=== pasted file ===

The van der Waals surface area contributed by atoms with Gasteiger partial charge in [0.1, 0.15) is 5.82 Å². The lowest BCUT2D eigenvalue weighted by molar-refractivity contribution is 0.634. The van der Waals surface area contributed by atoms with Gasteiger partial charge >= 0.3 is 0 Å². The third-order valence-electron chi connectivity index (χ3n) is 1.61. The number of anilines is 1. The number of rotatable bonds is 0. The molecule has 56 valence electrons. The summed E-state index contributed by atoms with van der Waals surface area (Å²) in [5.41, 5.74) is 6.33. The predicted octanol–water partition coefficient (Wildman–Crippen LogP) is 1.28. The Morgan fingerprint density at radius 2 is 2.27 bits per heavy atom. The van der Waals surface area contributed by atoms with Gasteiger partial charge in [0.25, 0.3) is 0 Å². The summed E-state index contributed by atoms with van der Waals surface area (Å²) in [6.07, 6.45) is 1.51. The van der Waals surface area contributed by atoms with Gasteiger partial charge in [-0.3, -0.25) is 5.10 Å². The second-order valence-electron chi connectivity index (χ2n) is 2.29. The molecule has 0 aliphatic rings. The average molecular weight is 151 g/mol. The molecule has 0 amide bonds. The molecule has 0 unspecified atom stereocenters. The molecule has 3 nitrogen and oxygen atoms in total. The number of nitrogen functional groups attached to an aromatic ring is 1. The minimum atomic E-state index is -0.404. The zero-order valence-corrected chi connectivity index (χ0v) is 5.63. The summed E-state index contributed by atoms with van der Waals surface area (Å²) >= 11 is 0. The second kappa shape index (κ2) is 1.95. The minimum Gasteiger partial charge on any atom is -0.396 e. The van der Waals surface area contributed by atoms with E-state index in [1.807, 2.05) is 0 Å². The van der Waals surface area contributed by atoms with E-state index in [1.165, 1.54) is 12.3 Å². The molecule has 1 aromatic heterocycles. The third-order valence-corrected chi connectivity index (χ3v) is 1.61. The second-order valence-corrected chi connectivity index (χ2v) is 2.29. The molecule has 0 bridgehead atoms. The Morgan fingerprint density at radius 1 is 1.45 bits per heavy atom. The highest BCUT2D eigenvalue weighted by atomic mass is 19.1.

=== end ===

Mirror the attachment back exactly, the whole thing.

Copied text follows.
The van der Waals surface area contributed by atoms with Gasteiger partial charge in [0.1, 0.15) is 5.82 Å². The lowest BCUT2D eigenvalue weighted by molar-refractivity contribution is 0.634. The van der Waals surface area contributed by atoms with Gasteiger partial charge >= 0.3 is 0 Å². The third-order valence-electron chi connectivity index (χ3n) is 1.61. The number of anilines is 1. The number of rotatable bonds is 0. The molecule has 56 valence electrons. The summed E-state index contributed by atoms with van der Waals surface area (Å²) in [5.41, 5.74) is 6.33. The predicted octanol–water partition coefficient (Wildman–Crippen LogP) is 1.28. The Morgan fingerprint density at radius 2 is 2.27 bits per heavy atom. The van der Waals surface area contributed by atoms with Gasteiger partial charge in [0.25, 0.3) is 0 Å². The summed E-state index contributed by atoms with van der Waals surface area (Å²) in [6.07, 6.45) is 1.51. The van der Waals surface area contributed by atoms with Gasteiger partial charge in [-0.3, -0.25) is 5.10 Å². The second-order valence-electron chi connectivity index (χ2n) is 2.29. The molecule has 0 aliphatic rings. The average molecular weight is 151 g/mol. The molecule has 0 amide bonds. The molecule has 0 unspecified atom stereocenters. The molecule has 3 nitrogen and oxygen atoms in total. The number of nitrogen functional groups attached to an aromatic ring is 1. The minimum atomic E-state index is -0.404. The zero-order valence-corrected chi connectivity index (χ0v) is 5.63. The summed E-state index contributed by atoms with van der Waals surface area (Å²) >= 11 is 0. The second kappa shape index (κ2) is 1.95. The minimum Gasteiger partial charge on any atom is -0.396 e. The van der Waals surface area contributed by atoms with E-state index in [1.807, 2.05) is 0 Å². The van der Waals surface area contributed by atoms with E-state index in [1.165, 1.54) is 12.3 Å². The molecule has 1 aromatic heterocycles. The third-order valence-corrected chi connectivity index (χ3v) is 1.61. The second-order valence-corrected chi connectivity index (χ2v) is 2.29. The molecule has 0 bridgehead atoms. The Morgan fingerprint density at radius 1 is 1.45 bits per heavy atom. The highest BCUT2D eigenvalue weighted by atomic mass is 19.1.